(B) Referring children to appropriate emergency or critical care medical facilities.

      (C) Necessary prehospital and other pediatric emergency and critical care medical service equipment.

      (D) Developing a coordinated system that will allow children to receive appropriate initial stabilization and treatment with timely provision of, or referral to, the appropriate level of care, including critical care, trauma care or pediatric subspecialty care.

      (E) Protocols for prehospital and hospital facilities encompassing all levels of pediatric emergency services, pediatric critical care and pediatric trauma care.

      (F) Rehabilitation services for critically ill or injured children.

      (G) An interfacility transfer system for critically ill or injured children.

      (H) Initial and continuing professional education programs for emergency medical services personnel, including training in the emergency care of infants and children.

      (I) A public education program concerning the Emergency Medical Services for Children Program including information on emergency access telephone numbers.

      (J) The collection and analysis of statewide pediatric emergency and critical care medical services data from emergency and critical care medical service facilities for the purpose of quality improvement by such facilities, subject to relevant confidentiality requirements.

      (K) The establishment of cooperative interstate relationships to facilitate the provision of appropriate care for pediatric patients who must cross state borders to receive emergency and critical care services.

      (L) Coordination and cooperation between the Emergency Medical Services for Children Program and other public and private organizations interested or involved in emergency and critical care for children. [Formerly 431.671]

 

STATEWIDE INJURY AND VIOLENCE PREVENTION PROGRAM

 

      431A.125 Oregon Health Authority powers; rules. (1) Subject to available funding, including gifts, grants or donations, the Oregon Health Authority shall establish and administer a statewide injury and violence prevention program. In administering the program, the authority may:

      (a) Collect and analyze data on injury and violence, including but not limited to data from death certificates, emergency department records, hospitalization records, medical examiner and coroner records and police reports and surveys;

      (b) Develop and revise, as necessary, a comprehensive state plan for injury and violence prevention;

      (c) Provide technical support and training to communities, local health departments, state and local agencies, organizations and individuals;

      (d) Prepare an annual report on injury and violence in Oregon;

      (e) Conduct special studies of, collect data on and monitor and evaluate activities related to the risk factors, protective factors, causes and prevention of morbidity and mortality resulting from injury that occurs as a result of unintentional or undetermined causes, nonfatal self-harming behavior, suicide, assault or homicide;

      (f) Work with researchers to enhance knowledge about reducing injury and violence in Oregon;

      (g) Develop collaborative relationships with other state agencies and private and community organizations for the purpose of establishing programs that promote injury and violence prevention;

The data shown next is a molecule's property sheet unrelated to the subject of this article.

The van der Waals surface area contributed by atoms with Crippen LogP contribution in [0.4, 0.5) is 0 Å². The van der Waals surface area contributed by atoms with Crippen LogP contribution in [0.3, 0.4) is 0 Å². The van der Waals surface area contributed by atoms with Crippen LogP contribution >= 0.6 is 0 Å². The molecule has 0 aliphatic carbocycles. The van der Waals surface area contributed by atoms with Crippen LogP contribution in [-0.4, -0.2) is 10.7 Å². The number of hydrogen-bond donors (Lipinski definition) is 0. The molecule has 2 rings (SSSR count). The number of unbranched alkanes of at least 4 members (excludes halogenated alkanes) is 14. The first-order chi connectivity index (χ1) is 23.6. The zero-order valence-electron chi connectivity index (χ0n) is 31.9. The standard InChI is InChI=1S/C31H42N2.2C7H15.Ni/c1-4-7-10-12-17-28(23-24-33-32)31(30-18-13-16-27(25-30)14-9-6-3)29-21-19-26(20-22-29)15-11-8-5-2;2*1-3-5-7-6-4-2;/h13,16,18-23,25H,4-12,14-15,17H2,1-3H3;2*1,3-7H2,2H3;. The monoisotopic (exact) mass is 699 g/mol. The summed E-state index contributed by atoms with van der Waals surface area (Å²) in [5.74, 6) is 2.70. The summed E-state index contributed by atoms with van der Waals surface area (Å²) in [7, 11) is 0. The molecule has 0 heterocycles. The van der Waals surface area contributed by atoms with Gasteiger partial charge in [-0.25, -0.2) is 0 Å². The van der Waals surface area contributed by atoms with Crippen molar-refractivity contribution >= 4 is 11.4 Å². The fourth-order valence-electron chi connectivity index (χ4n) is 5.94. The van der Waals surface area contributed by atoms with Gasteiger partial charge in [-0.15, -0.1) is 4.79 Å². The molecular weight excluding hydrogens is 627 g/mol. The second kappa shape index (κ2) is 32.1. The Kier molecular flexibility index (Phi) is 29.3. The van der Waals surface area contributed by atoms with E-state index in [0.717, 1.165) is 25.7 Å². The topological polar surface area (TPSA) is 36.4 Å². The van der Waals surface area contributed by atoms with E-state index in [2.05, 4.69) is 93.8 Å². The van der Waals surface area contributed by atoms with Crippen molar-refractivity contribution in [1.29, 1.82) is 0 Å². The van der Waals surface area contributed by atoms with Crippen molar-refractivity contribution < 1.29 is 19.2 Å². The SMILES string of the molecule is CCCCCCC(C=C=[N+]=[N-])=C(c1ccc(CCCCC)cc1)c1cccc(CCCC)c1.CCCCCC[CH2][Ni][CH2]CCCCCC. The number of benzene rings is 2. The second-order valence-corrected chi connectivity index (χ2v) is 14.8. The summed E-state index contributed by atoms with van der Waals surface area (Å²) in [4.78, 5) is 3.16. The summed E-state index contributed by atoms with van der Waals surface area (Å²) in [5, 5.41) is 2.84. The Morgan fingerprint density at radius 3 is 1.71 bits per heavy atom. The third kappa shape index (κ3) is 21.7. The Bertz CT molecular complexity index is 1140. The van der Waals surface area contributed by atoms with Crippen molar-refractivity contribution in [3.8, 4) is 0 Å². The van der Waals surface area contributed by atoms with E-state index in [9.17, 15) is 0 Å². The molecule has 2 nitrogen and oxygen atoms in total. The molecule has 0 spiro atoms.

(h) Provide information to assist in the development of institutional and public policies that will reduce injury and violence;

      (i) Collaborate with local public health authorities, persons providing emergency medical services, hospitals, law enforcement agencies, research institutions and other organizations to conduct studies of, collect data on and monitor and evaluate activities related to the causes and prevention of injury and violence;

      (j) Publish compilations of data and reports about injury and violence, provided that the data and reports do not identify individual cases or sources of information; and

      (k) Adopt rules as necessary to carry out this section.

      (2) Notwithstanding subsection (1) of this section, the authority may not require a hospital, as defined in ORS 442.015, to report data to the authority under this section unless the authority is otherwise authorized to require the hospital to report the data to the authority under other state or federal law.

      (3)(a) Except as provided in paragraph (c) of this subsection, all data collected pursuant to this section is:

      (A) Confidential and not subject to public disclosure law under ORS 192.410 to 192.505; and

      (B) Privileged.

      (b) Except as required by the administration or enforcement of the public health laws of this state or rules adopted under the public health laws of this state, a public health official, employee or agent may not be examined in an administrative or judicial proceeding as to the existence or content of data collected pursuant this section.

      (c) The authority shall adopt rules under which confidential data collected pursuant to this section may be requested by a third party for the purpose of conducting research and studies for the public good. Research and studies conducted using confidential data collected pursuant to this section must be reviewed and approved by a committee established for the protection of human research subjects pursuant to 45 C.F.R. 46.

      (4) A person who furnishes information to the authority for a purpose described in this section is not civilly or criminally liable for any loss, damage or injury arising out of the furnishing of that information to the authority.